A moving work addressing
the AIDS Crisis
(more) Propositions for the AIDS Museum assembles a stellar cast
By Luc Archambault
I really didn’t know what to expect when I showed up at Théâtre Lachapelle and sat down to watch (more) Propositions for the AIDS Museum. Having been away since 2013, I wasn’t aware of this performance by Projets Hybris, directed by Philippe Dumaine, that assembles a rag-tag distribution of actors, dancers, musicians.
… this performance… assembles a rag-tag distribution of actors, dancers, musicians.
Is there a consistent storyline? No. The show is made up of small pieces unequal quality-wise, but all centring on the main issue: the AIDS epidemic, from its infancy during the 80s till today.
This is a peculiar beast of a show. You’ll see drag queens exposing their inner thoughts, numbers of which are more mime than theatre. You’ll hear songs, poems, and you’ll be mesmerized, fascinated by such a display of talent, without all the trappings of a complex scenography or an unlimited budget.
And you will be made aware of a shushed reality: the ongoing struggle of HIV-positive men and women, their views on AIDS, love, death, life. This is an ambitious project. It could have showed too much, with such a premise. But it delivers, boy, does it deliver!
I have to especially congratulate Jordan Arseneault for his impressive range of acting. He is an on-stage presence to be felt. His poignant performance as a drag queen is moving beyond belief. And Danièle Simon, with her monologue, is a welcome funnier side. Also, the music composed (and played live) by Mykalle Bielinski gives a perfectly well balanced undertone to the whole.
‘You’ll hear songs, poems, and you’ll be mesmerized, fascinated by such a display of talent, without all the trappings of a complex scenography or an unlimited budget.’
The Ensemble (Projets Hybris) works on this constantly evolving show. It has changed since its birth in 2014, as the members have gained an even deeper knowledge on their main subject; and with the touring of this magnificent show, they even hope for a wider audience, either through film or some other medium.I wish to stress the vivacity of this performance. While it could have dwelt into negativity, morbidity, it (or should I say they, because all those involved have participated in this massive creation) elevates the focus onto life, onto the most expressive assertion of the inner-force of each and every one.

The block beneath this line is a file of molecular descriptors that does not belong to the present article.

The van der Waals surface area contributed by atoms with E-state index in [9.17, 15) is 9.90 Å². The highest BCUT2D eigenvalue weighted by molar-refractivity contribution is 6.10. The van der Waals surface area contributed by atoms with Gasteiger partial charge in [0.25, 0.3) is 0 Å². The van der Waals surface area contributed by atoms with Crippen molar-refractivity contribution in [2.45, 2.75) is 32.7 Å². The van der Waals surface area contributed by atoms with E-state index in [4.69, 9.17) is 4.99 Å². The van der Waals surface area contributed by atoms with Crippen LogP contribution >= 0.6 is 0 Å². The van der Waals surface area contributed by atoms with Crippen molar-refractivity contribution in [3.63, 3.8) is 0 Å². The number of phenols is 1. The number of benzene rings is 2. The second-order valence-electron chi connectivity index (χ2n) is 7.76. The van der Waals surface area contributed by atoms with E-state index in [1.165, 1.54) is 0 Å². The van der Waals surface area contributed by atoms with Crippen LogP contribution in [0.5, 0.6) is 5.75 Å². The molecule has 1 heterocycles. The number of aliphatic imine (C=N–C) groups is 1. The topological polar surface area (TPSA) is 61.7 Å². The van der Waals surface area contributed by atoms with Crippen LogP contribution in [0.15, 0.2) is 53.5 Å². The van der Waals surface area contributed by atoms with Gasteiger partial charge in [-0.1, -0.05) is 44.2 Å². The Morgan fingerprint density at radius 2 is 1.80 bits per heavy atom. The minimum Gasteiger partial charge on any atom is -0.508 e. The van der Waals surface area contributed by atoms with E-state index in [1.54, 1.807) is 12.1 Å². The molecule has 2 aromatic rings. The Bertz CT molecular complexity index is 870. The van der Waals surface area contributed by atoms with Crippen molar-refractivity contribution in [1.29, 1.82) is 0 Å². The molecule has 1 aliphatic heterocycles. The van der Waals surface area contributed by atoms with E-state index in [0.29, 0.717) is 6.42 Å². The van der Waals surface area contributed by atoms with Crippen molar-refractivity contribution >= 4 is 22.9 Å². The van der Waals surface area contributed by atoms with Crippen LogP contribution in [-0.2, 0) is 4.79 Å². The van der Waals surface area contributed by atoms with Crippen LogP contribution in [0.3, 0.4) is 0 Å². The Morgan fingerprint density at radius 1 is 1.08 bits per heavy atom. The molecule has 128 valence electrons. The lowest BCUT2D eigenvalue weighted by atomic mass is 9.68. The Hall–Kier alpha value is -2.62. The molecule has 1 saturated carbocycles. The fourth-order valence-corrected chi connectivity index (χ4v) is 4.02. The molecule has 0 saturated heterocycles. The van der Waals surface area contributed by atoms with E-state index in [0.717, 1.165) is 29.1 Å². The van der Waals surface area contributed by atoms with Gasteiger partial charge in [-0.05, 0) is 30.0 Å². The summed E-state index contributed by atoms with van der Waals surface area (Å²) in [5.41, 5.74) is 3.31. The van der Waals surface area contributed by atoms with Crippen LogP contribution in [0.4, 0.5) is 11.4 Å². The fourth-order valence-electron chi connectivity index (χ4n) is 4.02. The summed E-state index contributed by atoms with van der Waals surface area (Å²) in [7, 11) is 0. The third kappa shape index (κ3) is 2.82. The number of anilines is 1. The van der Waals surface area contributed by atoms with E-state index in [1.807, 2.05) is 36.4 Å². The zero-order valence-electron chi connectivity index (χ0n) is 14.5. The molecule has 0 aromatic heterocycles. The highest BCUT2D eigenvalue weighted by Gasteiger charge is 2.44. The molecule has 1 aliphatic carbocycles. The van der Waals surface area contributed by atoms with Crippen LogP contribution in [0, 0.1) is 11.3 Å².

Is it a corollary to the fact that some of the performers are HIV-positive, and view life as a cherished gift? Such a reductive statement seems too cliché. They have found a creative outlet to open the dialogue and invite all of society to take a second (or even a first…) look at the AIDS crisis, and its ever-present effects. Not just on the gay community, but on society as a whole.
‘… this performance… elevates the focus onto life, onto the most expressive assertion of the inner-force of each and every one.’
As I said earlier, this could have been a negative view, a behind the door, or swept-under-the-rug kind of all-out denunciation. But with its tone, with its emphasis on life, on a loving approach to life and to the lives of all touched by this epidemic, by the lack of affordable medication (and in the meanwhile, billions are spent on arms and wars), if not the lack of cure…
This is an uplifting show. If it ever plays again, be sure not to miss it for the world. This is a truly deep and profound experience. It will rekindle your faith in humanity. It moved me beyond belief. And I am not easily moved.
Images: Claire Renaud
Writer and journalist, globe-trotter at heart, passionate about movies, music, literature and contemporary dance, came back to Montreal to pursue his unrelenting quest for artistic meaning.